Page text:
Pentagon budget leaves uncertain future for Middle East

Article Summary
President Donald Trump authorized on Monday the Pentagon’s 2019 budget, which will underwrite big upgrades for US weapons systems and troop numbers but leaves an uncertain future for the Pentagon’s operations in the Middle East.

US President Donald Trump signed the annual US defense authorization into law on Monday, a step toward shifting the Pentagon’s focus away from the decadeslong Middle East war on terrorism to great power conflicts against China and Russia.

As Trump put his signature on the $716 billion legislation, named after intraparty rival John McCain, that puts the United States on a long course to build a 355-ship Navy and significantly cuts the post-9/11 warfighting fund, the new law faces a bureaucratic fight within the Defense Department as the massive agency tries to determine how to rebalance its forces.

US troops, ships and air assets have begun rotating out of the Middle East in the past few months. In February, the Associated Press reported that contractors in Iraq had begun shifting out of the country, and most elements of the 10th Mountain Division left US staging areas for Afghanistan and other deployments in May. Less than 100 of those troops remain. Al-Monitor reported in July that the Pentagon will also shift explosive ordnance disposal units out of the country.

US Special Operations chief Gen. Tony Thomas told a West Point crowd in March, soon after the release of the bill, that the Tampa-based command started indexing “the living laboratory of consistent combat in Iraq, Syria, Yemen, Somalia, Libya” for post-9/11 lessons of the counterterrorism fight that can be applied against China and Russia.

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“More disturbing to me is everything we’ve learned in the last 17 years, none of it is applicable to a major peer competitor fight,” Thomas said. “That as well is absolutely flawed.” Thomas, who commanded US and NATO special forces in Afghanistan in 2012 and 2013, also worried that the United States is about to “fumble” the counter-Islamic State (IS) campaign. 

“This fight is difficult as hell, hard to manage, and not done yet, and we’re going to rue the day if we step away from it without completing our business,” the Army Ranger veteran said.

Yet larger, hard power assets, appear to be on the move out of the region as the Pentagon mulls its next moves in the Middle East. The last American aircraft carrier, the USS Harry Truman, left the Persian Gulf earlier this summer, even as Iran began annual naval exercises last week aimed at showing off its ability to close off the Strait of Hormuz, a critical oil thoroughfare. Experts say it’s the sign of a cultural shift inside the Pentagon.

“If you’re not talking great power conflict, nobody wants to hear it,” said Jonathan Schroden, director of CNA’s special operations program, who frequently deploys to Iraq and Afghanistan with American troops. “The National Defense Strategy has become a bumper sticker, and the bumper sticker is great power conflict.”

While the Overseas Contingency Operations fund that’s surged more than $1.6 trillion into the Middle East counterterror fight will get a slight bump in the 2019 budget authorization signed by Trump on Monday, as the US military seeks to replenish precision-guided munitions used against the IS' urban strongholds in Iraq and Syria, the Pentagon aims to take $190 billion out of the fund over the next four budgets.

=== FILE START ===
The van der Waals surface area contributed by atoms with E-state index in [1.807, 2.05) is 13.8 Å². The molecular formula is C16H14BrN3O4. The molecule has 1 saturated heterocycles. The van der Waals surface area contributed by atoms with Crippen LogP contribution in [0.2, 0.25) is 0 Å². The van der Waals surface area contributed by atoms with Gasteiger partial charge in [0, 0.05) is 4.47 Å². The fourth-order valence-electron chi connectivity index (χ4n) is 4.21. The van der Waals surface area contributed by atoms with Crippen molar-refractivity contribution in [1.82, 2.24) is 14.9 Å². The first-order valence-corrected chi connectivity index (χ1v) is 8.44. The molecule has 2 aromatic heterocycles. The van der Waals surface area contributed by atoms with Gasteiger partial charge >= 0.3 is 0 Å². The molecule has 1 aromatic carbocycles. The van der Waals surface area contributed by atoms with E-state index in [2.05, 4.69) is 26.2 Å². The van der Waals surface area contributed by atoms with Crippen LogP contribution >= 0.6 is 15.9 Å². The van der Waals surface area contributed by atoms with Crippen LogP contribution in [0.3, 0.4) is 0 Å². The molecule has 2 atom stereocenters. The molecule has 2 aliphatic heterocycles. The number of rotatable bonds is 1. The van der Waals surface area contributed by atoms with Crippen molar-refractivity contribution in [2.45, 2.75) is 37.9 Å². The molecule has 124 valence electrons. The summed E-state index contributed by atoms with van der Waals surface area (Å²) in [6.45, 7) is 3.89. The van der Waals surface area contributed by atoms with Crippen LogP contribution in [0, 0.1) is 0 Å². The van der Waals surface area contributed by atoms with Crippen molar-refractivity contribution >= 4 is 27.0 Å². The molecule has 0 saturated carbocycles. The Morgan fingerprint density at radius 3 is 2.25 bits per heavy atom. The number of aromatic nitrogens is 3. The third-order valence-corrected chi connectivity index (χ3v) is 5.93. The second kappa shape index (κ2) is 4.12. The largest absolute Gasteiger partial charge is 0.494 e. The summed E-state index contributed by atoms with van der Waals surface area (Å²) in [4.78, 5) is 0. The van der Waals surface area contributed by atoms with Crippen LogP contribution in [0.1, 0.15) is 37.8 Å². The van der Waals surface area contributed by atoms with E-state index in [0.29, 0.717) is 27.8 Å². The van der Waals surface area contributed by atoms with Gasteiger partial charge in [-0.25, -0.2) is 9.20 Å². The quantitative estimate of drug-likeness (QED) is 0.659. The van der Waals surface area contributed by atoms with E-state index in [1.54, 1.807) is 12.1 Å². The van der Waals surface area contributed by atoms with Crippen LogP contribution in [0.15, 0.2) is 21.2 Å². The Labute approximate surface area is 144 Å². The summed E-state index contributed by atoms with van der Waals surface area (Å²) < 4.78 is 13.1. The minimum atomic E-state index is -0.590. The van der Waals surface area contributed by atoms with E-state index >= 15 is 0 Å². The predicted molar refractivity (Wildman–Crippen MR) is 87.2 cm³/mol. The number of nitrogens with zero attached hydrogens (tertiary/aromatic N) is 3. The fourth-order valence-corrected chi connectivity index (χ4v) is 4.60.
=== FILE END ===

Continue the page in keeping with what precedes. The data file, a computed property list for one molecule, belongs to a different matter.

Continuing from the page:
A former senior defense official recently told Al-Monitor that a panel of outside experts had pushed Defense Secretary Jim Mattis to prevent more drastic cuts to America’s military presence in the region, including the Overseas Contingency Operations warfighting fund. The New York Times has reported that Mattis and Joint Chiefs Chairman Gen. Joseph Dunford, the US military’s top-ranking officer, are seeking to move US special forces units out of Africa.

But US military presence in the region faces tricky law-based questions. The Pentagon’s Middle East operations, such as the IS campaign and the refueling of Saudi and Emirati jets, also hang on post-9/11 legal authorities focused on al-Qaeda that have faced increased scrutiny from lawmakers on Capitol Hill.

A proposal from Senate Foreign Relations Committee Chairman Bob Corker to concoct an expanded Authorization for Use of Military Force appeared to stall in committee after its introduction in April. 

“Every time we try to adjust something, what are the two words you’re exposed to: mission creep,” said David Maxwell, a retired US special forces colonel. “They’re trying to thread the needle.”

Though the Army unveiled new Security Force Assistance Brigades earlier this year, in an effort to extend train-and-equip efforts that have been a mainstay of the counter-IS campaign beyond special forces into regular Army units, it’s not clear how much support the trial effort — set to eventually include six full units — has beyond Army Chief of Staff Gen. Mark Milley.

For “something that’s a threat to our national security, you can’t outsource it,” said Maxwell, the retired special forces colonel now with the Foundation for Defense of Democracies. “It can’t take the place of national security operations.”

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Jack Detsch is Al-Monitor’s Pentagon correspondent. Based in Washington, Detsch examines US-Middle East relations through the lens of the Defense Department. Detsch previously covered cybersecurity for Passcode, the Christian Science Monitor’s project on security and privacy in the Digital Age. Detsch also served as editorial assistant at The Diplomat Magazine and worked for NPR-affiliated stations in San Francisco. On Twitter: @JackDetsch_ALM, Email:

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